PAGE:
One nurse I know got fired after a person took a picture of her caring for a family member and posted it, and tagged it, and comments not very nice about the hospital were made by others who received the tagged photo. (and tagging pictures sends it to 500 friends and 500 friends friends and so on and so on). Nurse had no control over that, however, lost her job anyways. Still another who was in a managerial position and contacted a patient (after misread "signals"--whatever that means) and the patient flipped out and the nurse was no longer a manager. Patients have lives outside of the hospital, and as nurses we should as well. That doesn't include getting personal with patients. Even if your friend finds herself face to face with an irate sister, mother, girlfriend, fiance, wife or obsessed ex. What happens in the ER stays in the ER. Good lesson learned.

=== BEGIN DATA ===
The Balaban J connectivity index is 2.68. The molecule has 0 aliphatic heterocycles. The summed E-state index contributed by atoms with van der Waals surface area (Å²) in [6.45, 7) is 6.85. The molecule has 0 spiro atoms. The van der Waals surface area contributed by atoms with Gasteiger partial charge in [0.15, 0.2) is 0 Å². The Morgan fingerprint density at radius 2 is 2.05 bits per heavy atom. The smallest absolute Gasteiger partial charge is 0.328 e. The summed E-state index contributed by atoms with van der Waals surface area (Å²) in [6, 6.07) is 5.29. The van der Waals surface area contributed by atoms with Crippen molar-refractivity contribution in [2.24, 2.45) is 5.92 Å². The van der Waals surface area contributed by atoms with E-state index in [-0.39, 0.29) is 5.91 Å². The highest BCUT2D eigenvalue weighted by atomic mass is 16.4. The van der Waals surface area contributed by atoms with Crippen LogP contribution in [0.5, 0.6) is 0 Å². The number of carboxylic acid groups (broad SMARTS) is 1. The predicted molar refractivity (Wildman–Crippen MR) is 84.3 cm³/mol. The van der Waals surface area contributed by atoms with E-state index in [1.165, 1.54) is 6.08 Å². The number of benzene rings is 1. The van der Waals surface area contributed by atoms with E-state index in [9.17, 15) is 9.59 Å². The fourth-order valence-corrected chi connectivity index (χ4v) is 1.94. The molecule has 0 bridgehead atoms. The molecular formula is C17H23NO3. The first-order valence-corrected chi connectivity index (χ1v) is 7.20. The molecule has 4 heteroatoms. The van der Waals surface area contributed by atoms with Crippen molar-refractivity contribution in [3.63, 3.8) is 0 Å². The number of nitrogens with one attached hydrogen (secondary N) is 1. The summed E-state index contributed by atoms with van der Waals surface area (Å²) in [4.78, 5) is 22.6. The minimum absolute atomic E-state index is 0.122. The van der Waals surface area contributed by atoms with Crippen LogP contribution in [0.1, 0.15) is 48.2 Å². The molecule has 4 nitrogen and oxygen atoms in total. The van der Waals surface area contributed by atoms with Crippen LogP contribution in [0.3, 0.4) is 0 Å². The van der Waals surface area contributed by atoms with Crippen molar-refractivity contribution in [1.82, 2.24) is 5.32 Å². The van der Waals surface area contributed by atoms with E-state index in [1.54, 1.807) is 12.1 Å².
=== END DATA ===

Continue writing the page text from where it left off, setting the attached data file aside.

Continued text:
Gone are the days that people talk about patients in the hospital with the best of intentions, give them a little jingle to see how they are. Unless you are the follow up person after discharge, and then that is usually pretty scripted.

    Remember your professional boundries, that they are patients and not friends (and sometimes friends are patients, but story for another thread).

    Once any hospital administration realized the extent that a social media page can travel with tagging and posting and commenting they may have no choice but to shut it down. And I don't know about you, but I don't want anyone posting pictures that may include me--my work life is my work life, my personal life and social media my own.
    Esme12 and Marshall1 like this.